Australian government issues protest warning to citizens travelling to Ireland
The Australian government has issued travel advice warning citizens going to Ireland about the political climate.
In its online travel advice, it said "tensions between dissident republicans and unionists have increased in the lead up to the centenary of the Easter Rising".
It said citizens should avoid protests and demonstrations.
It added that those associated with Northern Ireland "may turn violent".
The advice was published by the Australian Department of Foreign Affairs and Trade in its Irish travel advice section on Monday.
Its advice in its UK section to tourists travelling to Northern Ireland, which was last updated on 17 February, warned tourists "to avoid all protests and demonstrations".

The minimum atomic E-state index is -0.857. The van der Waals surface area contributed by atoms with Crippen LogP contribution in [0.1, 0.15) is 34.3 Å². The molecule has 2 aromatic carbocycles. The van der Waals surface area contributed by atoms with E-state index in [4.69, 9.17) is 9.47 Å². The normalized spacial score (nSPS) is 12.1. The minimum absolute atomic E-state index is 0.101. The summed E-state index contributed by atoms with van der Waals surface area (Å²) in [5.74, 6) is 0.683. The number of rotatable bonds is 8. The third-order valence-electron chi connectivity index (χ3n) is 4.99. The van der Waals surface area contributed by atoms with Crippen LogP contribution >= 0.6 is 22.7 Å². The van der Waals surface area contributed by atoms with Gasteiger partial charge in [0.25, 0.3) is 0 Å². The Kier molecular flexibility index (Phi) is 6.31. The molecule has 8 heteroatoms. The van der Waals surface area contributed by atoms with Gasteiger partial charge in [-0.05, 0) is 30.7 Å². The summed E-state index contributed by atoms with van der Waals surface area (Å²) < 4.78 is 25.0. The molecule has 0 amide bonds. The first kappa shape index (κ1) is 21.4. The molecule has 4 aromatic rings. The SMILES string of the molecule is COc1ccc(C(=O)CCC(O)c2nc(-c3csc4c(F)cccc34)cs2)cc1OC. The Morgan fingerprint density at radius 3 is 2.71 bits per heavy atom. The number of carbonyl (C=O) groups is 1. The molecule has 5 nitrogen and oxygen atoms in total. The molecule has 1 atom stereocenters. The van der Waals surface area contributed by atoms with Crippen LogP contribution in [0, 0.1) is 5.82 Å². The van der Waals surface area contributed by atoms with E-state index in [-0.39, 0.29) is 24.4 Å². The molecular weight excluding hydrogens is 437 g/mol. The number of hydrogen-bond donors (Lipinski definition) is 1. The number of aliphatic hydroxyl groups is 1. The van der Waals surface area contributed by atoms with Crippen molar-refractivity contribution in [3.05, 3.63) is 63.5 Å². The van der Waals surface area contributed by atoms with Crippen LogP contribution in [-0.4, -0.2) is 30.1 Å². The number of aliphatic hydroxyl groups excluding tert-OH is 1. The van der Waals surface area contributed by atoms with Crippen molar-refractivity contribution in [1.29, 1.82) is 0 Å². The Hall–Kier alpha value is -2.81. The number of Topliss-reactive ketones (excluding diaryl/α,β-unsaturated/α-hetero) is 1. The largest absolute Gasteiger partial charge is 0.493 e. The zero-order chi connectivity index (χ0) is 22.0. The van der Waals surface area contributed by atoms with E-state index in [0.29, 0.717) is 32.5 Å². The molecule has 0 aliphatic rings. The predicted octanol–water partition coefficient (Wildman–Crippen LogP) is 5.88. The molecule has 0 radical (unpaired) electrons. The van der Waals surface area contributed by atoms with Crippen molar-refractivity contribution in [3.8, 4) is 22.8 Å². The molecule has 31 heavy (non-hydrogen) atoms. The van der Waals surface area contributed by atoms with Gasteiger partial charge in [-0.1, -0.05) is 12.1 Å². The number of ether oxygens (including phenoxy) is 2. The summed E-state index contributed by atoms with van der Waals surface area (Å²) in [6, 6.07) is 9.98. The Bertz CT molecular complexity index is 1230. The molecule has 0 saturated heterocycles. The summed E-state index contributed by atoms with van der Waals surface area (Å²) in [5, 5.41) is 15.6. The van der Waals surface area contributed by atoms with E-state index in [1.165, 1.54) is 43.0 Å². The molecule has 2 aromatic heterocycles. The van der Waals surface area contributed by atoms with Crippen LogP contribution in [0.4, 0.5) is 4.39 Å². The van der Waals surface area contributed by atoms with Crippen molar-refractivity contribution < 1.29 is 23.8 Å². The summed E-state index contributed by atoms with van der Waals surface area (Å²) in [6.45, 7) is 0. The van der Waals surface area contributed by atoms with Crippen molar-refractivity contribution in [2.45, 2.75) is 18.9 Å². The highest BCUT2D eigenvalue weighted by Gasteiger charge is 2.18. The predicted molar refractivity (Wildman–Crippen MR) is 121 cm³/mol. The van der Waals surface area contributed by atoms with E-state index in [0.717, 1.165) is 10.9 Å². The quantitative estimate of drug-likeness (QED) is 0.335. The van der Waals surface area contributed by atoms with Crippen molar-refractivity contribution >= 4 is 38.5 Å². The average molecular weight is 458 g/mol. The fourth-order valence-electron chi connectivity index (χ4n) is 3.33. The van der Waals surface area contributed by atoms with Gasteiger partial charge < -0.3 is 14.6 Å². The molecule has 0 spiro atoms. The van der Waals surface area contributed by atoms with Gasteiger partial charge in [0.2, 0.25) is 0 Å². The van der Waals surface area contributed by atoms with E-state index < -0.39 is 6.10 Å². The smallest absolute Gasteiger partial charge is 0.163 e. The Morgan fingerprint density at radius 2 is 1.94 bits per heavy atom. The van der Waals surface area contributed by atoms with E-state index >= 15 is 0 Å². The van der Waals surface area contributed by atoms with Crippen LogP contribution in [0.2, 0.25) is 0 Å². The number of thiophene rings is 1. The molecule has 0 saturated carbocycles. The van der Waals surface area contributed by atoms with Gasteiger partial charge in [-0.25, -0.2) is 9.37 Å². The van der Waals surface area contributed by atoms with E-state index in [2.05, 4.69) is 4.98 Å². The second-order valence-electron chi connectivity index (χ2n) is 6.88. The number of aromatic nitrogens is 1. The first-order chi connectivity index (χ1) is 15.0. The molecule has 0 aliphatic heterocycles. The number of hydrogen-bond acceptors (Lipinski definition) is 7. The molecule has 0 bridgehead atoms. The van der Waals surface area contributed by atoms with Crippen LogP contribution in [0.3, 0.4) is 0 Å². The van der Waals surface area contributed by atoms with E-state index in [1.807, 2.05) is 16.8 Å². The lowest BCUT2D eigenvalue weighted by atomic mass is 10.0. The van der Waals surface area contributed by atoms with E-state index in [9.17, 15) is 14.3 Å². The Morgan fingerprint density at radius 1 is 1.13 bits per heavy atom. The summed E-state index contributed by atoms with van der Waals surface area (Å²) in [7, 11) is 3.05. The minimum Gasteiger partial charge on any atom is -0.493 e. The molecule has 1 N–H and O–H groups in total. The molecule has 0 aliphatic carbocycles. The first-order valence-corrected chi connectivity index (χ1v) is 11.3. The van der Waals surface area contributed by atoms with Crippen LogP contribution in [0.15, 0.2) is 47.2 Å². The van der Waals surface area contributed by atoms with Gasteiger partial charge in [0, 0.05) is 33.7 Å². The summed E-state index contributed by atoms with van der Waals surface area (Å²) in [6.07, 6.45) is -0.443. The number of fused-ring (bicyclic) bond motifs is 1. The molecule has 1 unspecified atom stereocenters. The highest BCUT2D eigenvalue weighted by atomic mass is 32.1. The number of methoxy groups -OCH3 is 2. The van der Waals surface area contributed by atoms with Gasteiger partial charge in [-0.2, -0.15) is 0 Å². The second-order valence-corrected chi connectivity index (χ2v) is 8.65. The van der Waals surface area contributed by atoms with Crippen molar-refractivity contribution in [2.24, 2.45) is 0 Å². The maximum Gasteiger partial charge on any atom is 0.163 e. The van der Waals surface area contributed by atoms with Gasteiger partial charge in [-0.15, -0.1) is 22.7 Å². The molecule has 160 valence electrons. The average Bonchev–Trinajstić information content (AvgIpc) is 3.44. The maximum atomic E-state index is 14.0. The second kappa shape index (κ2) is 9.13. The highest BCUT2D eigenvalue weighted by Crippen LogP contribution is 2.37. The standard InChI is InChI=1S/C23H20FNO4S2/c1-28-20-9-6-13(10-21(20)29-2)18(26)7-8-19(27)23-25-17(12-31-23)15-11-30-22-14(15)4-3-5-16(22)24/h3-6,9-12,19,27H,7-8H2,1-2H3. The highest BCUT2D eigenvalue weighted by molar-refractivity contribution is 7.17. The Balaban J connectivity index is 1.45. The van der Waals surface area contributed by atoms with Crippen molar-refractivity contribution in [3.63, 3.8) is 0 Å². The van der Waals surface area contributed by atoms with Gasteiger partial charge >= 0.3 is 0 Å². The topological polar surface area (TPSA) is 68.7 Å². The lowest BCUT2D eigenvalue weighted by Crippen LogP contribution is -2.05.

"Instances of civil disorder can rapidly escalate into violence," it adds.
"You should avoid them wherever possible, including by carefully monitoring the media and following the advice of local authorities."
Its advice is also "to avoid parades during the marching season".
"We advise you to avoid the annual parades which occur in Northern Ireland during the months of April to August, especially the weeks leading up to the 'Twelfth' (also called Orangemen's Day) on 12 July when tensions may be heightened.
"These parades may turn violent with little warning. Australians could inadvertently be caught up in violence directed at others."
A spokesperson for the Republic of Ireland's Department of Transport, Tourism and Sport said it does not comment on "the travel advice of other governments to their citizens".
BBC News NI has contacted the Australian embassy in Dublin for comment.